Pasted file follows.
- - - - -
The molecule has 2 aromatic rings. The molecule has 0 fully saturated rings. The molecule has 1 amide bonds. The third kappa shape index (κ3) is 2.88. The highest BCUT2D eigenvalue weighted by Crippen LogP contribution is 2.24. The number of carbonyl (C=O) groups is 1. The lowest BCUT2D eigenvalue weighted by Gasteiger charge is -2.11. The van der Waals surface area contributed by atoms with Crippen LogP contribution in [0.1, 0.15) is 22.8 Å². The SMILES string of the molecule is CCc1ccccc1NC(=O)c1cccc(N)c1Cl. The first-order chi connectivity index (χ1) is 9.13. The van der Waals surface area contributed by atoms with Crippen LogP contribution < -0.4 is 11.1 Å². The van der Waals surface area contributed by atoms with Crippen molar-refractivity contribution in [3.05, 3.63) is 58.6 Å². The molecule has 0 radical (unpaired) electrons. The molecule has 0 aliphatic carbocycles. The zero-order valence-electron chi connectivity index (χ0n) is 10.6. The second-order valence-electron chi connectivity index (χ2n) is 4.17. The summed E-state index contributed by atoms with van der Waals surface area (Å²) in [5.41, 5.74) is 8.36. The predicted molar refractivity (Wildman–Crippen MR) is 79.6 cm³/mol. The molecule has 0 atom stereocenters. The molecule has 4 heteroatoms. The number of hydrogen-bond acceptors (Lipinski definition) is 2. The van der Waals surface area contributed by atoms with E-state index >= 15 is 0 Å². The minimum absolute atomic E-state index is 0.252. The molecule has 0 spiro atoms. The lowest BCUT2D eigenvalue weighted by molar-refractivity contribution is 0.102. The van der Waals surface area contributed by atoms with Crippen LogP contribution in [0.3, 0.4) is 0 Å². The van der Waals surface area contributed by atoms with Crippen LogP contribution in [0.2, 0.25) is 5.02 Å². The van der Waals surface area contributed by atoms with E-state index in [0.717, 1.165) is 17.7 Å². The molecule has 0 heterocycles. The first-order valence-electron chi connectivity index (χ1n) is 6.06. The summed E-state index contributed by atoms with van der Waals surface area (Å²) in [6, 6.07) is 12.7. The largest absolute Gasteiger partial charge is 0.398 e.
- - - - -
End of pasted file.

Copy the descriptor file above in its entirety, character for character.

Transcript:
The molecule has 2 aromatic rings. The molecule has 0 fully saturated rings. The molecule has 1 amide bonds. The third kappa shape index (κ3) is 2.88. The highest BCUT2D eigenvalue weighted by Crippen LogP contribution is 2.24. The number of carbonyl (C=O) groups is 1. The lowest BCUT2D eigenvalue weighted by Gasteiger charge is -2.11. The van der Waals surface area contributed by atoms with Crippen LogP contribution in [0.1, 0.15) is 22.8 Å². The SMILES string of the molecule is CCc1ccccc1NC(=O)c1cccc(N)c1Cl. The first-order chi connectivity index (χ1) is 9.13. The van der Waals surface area contributed by atoms with Crippen LogP contribution < -0.4 is 11.1 Å². The van der Waals surface area contributed by atoms with Crippen molar-refractivity contribution in [3.05, 3.63) is 58.6 Å². The molecule has 0 radical (unpaired) electrons. The molecule has 0 aliphatic carbocycles. The zero-order valence-electron chi connectivity index (χ0n) is 10.6. The second-order valence-electron chi connectivity index (χ2n) is 4.17. The summed E-state index contributed by atoms with van der Waals surface area (Å²) in [5.41, 5.74) is 8.36. The predicted molar refractivity (Wildman–Crippen MR) is 79.6 cm³/mol. The molecule has 0 atom stereocenters. The molecule has 4 heteroatoms. The number of hydrogen-bond acceptors (Lipinski definition) is 2. The van der Waals surface area contributed by atoms with E-state index >= 15 is 0 Å². The minimum absolute atomic E-state index is 0.252. The molecule has 0 spiro atoms. The lowest BCUT2D eigenvalue weighted by molar-refractivity contribution is 0.102. The van der Waals surface area contributed by atoms with Crippen LogP contribution in [0.3, 0.4) is 0 Å². The van der Waals surface area contributed by atoms with Crippen LogP contribution in [0.2, 0.25) is 5.02 Å². The van der Waals surface area contributed by atoms with E-state index in [0.717, 1.165) is 17.7 Å². The molecule has 0 heterocycles. The first-order valence-electron chi connectivity index (χ1n) is 6.06. The summed E-state index contributed by atoms with van der Waals surface area (Å²) in [6, 6.07) is 12.7. The largest absolute Gasteiger partial charge is 0.398 e.